by Scott Daniel | The City is inviting Vancouverites to submit ideas for neighbourhood emblems. Or, to use the intensely urban verbiage the current council is known for, they want you to “Tag Your Hood“. This is all well and good, but when you travel east to west through this “city of neighbourhoods,” it seems there are already some pretty distinct architectural emblems that leave no doubt as to where you are…
Shaughnessy: Rounded Mansard Roof
I’d never noticed these peculiar roof adornments before…if you cycle the Cypress/Angus St. bike route through Shaughnessy, they’re everywhere. An understated, elegant type of opulence. Just like, I imagine, the residents of this neighbourhood perceive themselves. And they let in some light to refract through the chandeliers. Duh.
Kits: Put a Peak On It!
According to Exploring Vancouver, Kitsilano developed as a, “less expensive suburban alternative to the West End…with gabled roofs picturesque and not boring.”
In the 90’s, builders who wanted/needed their developments to conform to the neighbourhood character went overboard. They ran with the Put.A.Peak.On.It! approach. Some of them do fit, but more often than not the peaks add a lot of visual clutter and almost distract from the picturesque bungalow next door.
South Granville: A Cozy Pile of Bricks
South Granville has a bunch of warm brick apartment blocks. You can imagine the unique smell of the corridors even from outside. I always wanted to live in one, but at the same time, what’s with the No Balconies policy that they all seem to have? I know the weather can suck here, but gimme at least a juliet or something!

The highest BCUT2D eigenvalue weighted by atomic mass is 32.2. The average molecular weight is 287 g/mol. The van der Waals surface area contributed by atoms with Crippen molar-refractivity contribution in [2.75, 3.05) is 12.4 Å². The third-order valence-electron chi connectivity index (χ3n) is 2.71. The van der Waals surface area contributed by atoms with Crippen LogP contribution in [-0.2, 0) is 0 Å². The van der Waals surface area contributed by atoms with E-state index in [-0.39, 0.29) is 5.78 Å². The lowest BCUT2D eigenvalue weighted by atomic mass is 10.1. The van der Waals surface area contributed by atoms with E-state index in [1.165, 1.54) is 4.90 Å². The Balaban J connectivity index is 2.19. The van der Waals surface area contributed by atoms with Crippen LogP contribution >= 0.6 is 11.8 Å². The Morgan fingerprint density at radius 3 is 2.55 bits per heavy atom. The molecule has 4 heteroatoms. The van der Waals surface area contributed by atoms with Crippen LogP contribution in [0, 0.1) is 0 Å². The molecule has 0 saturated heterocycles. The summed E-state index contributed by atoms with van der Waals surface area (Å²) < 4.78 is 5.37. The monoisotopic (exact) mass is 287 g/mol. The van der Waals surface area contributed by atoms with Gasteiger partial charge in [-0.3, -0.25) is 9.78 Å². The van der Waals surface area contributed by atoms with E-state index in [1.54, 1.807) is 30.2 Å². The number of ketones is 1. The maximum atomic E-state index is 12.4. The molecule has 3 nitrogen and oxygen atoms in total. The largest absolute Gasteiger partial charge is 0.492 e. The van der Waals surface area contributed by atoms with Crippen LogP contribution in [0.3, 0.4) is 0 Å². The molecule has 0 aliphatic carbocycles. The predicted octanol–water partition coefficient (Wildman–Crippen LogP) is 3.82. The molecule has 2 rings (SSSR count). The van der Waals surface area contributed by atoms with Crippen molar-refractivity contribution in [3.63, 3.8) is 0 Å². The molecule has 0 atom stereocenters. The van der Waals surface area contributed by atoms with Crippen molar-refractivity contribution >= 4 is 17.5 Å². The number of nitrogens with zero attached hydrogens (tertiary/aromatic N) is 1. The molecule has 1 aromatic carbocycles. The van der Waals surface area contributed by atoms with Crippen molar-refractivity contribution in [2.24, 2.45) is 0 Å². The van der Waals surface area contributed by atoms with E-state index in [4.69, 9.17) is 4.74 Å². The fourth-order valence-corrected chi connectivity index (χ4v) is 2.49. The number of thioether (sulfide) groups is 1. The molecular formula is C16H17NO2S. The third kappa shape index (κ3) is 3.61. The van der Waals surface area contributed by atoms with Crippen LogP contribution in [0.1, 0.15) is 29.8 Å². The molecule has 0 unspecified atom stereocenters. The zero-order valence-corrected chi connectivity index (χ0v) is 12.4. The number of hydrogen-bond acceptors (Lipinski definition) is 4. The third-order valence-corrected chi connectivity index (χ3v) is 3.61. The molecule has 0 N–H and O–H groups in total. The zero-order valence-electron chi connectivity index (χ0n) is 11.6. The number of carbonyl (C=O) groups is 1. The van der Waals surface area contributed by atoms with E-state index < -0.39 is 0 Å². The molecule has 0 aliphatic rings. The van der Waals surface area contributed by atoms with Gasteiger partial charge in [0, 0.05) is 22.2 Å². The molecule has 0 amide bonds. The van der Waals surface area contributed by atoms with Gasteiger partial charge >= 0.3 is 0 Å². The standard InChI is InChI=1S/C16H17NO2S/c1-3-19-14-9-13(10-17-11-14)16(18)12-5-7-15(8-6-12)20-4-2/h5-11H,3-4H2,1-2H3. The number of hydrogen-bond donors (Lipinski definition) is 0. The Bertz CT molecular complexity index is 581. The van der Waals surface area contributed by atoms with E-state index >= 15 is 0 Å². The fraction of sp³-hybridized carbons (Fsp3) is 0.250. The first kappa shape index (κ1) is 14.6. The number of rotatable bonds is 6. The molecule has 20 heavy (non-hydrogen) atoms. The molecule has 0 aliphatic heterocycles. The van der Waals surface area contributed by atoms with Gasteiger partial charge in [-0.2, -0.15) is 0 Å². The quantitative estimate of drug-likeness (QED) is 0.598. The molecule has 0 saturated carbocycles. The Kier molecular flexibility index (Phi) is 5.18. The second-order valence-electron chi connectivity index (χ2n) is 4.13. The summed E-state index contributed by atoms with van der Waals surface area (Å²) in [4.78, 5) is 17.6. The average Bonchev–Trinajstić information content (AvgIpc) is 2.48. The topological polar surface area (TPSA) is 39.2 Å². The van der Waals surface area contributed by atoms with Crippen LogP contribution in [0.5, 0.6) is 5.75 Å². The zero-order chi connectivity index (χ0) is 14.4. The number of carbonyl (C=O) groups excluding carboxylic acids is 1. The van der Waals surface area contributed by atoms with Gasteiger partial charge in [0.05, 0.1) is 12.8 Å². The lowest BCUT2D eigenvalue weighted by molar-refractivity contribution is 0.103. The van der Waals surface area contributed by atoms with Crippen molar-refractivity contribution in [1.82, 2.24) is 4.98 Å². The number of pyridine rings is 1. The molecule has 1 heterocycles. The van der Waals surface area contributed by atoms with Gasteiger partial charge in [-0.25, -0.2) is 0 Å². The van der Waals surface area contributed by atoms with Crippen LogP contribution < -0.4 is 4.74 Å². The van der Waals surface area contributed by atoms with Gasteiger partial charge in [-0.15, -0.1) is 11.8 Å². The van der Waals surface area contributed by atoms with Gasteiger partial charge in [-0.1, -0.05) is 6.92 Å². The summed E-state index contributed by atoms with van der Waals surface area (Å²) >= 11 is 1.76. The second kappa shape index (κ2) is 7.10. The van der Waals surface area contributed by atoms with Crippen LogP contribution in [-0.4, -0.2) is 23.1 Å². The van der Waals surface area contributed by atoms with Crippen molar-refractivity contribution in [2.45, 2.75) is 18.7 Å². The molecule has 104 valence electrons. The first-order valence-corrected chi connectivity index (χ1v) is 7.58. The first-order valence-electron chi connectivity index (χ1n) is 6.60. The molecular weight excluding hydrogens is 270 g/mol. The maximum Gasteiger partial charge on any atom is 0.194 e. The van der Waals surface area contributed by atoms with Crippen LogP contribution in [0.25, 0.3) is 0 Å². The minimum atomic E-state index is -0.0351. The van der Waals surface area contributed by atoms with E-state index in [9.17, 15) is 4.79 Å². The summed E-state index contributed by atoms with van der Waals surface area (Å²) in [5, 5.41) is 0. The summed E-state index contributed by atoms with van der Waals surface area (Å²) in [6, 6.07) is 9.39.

Fairview: Post-Tarp Pastel
The leaky condo craze that swept the city seemed to impact Fairview more than anywhere else. It’s said people would live and die by the phrase, “tarpé diem.” Now that the tarps are gone, we can re-join the 90’s nostalgia fetish that seems to be taking over at Urban Outfitters.
Yaletown: Shoebox City
People will pay almost any price to live in a shoebox if it’s close to the beautiful, the creative, the professional-hockey playing set. And it used to be the place to be!
The West End: Deco Apartments
The West End is teeming with great examples of Art Deco apartment design. The colourful adornments, curved facades, chrome stoops, and focus on all that is horizontal make it a great place to walk and admire on your way to the pitch-n-putt.
Strathcona: Artist in Residence
The annual Culture Crawl invites Vancouverites to walk among the bohemian residents of Strathcona in their expressive habitats. Ancient grains soaking in the kitchen, surrealist sculptures in the workshop. All in a community-oriented, working class neighbourhood close to downtown.
East Van: Special
East Vancouver is experiencing a renaissance, and that’s a good thing. Stuff like This Is East Van and The revitalised Waldorf (and a million things besides) point to a fresh, vibrant art scene. But it can also get kind of annoying, what with all the sanctimonious East-Van-is-so-much-more-“real”-than-wherever-you-live chatter. Still, there are worse things than sanctimony.
What is more iconic than the East Van Special? Modern. Utilitarian. Real. Designers are starting to do some really interesting things with them. It’s such a great emblem…heck, there’s even an East Van Specials hockey team! And I can assure you, most of the players are quite sanctimonious.